She’s made the call on PG, NC-17 for 30 years
still love movies. That has never gone away.”
Graves, who studied political science at Stanford University and started out as a stockbroker, was recruited by the Motion Picture Association in 1988, when her youngest daughter was 9. The organization was looking for someone “sensible,” she said.
Charles H. Rivkin, the Motion Picture Association’s chairman and chief executive, called her an “institution” whose contributions to film ratings are “immeasurable.” For directors and studios, her decisions have carried enormous business implications: The difference between ratings – PG-13 versus R, or even G versus PG – can mean millions of dollars in ticket sales.
But not everyone in Hollywood is a fan, including the Oscar-nominated documentarian
Kirby Dick, who made an entire movie in 2006, “This Film Is Not Yet Rated,” about the ratings system. In an email Thursday, Dick blamed Graves for, among other things, allowing “films with excessive violence to be rated PG-13, resulting in tens of millions of children being exposed to traumatizing violent imagery.”
Consider this her exit interview. Over scrambled eggs at a cafe near her office in suburban Los Angeles, Graves spoke of her most challenging mo- ments on the job, the rating she now believes she got wrong, and images she can’t unsee. These are edited excerpts from the conversation.
During the really horrible movies, I often find myself wondering, “Who gave them money to make this?” There have been times when I have felt worn down – when directors try to outdo each other with sadistic stuff. Did we really need that 15-minute rape scene? But then not long after will come a film that is intriguing and well written and restores your love.
I shouldn’t say no, because then they’d try.
We don’t set standards, we reflect them. What are parents most concerned about? Overall, there is something about graphic nudity in this country. We are all graphically nude a couple times of day, so I don’t quite get it.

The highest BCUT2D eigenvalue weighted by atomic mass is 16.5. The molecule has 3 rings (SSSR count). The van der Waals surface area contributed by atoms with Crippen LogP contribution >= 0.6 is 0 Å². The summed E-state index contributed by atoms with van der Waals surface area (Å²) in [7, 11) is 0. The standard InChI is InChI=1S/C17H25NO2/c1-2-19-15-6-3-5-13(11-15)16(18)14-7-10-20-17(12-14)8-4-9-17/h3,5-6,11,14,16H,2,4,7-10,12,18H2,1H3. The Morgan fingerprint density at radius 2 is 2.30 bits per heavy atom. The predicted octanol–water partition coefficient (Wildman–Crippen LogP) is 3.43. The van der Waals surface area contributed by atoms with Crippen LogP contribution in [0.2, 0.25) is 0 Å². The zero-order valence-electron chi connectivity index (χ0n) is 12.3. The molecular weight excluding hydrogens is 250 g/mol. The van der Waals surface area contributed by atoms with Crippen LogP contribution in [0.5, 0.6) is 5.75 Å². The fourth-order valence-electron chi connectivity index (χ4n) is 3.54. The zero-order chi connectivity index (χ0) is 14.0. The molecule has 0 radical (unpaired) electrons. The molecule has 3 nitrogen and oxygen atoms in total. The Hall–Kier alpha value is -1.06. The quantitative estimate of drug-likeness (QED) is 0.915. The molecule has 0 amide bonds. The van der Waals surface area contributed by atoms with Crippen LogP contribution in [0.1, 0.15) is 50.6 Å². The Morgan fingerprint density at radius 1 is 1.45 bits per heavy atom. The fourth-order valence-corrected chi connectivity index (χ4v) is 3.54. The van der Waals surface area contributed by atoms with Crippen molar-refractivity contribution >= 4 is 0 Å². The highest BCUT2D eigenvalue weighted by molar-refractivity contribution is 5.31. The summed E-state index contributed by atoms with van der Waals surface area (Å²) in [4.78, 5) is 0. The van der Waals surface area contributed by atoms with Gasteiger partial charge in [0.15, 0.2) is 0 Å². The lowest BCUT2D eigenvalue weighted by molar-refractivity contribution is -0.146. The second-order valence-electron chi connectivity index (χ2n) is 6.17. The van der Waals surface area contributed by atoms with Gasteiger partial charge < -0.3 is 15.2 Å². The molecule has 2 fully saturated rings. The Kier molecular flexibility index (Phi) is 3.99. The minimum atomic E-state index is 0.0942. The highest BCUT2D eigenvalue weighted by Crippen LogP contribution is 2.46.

Harvey Weinstein was a great frustration.
The last run-in I had with him was on a movie about a transgender character. He floated out to the news media that we gave it an R because of the transgender story line. That was not at all the case. It was an R for
Studios want the rating they think will be most commercial. It’s almost as if they throw in a “hell” or a “damn” just to get a PG.
One year, not too far back, practically every picture seemed to have someone urinating on the side of the road. Right now, having a conversation while sitting on the toilet is big. One year, everyone was throwing up. I think it’s young filmmakers thinking: “Oh, that’s cool. I’ll do that too.”
When I first started, we still had the X rating. There were still a good number of theaters playing
A senior rater announces the tally and leads a discussion. Was the vote a slam dunk or was it wishy-washy? They discuss the content and form the ratings descriptor on the spot.
Submitters are then informed of the rating. Many times they will say: “We agree with your assessment of the ratings, but we don’t want to market it that way. We want to edit it to get another rating.” At that point, the senior rater can tell them – not as an industry professional, but as a parent – what led to the rating. Was it the shot to the head with the blood on the wall? Then they can edit and submit it again if they want.
On my first day I rated three, and one starred Ben Kingsley and was set on a Greek island. That’s all I remember. The last one was yesterday, and, to tell you the truth, I can’t remember its name, either. I can wipe my brain clean afterward, which is actually helpful – one analysis doesn’t bleed into another.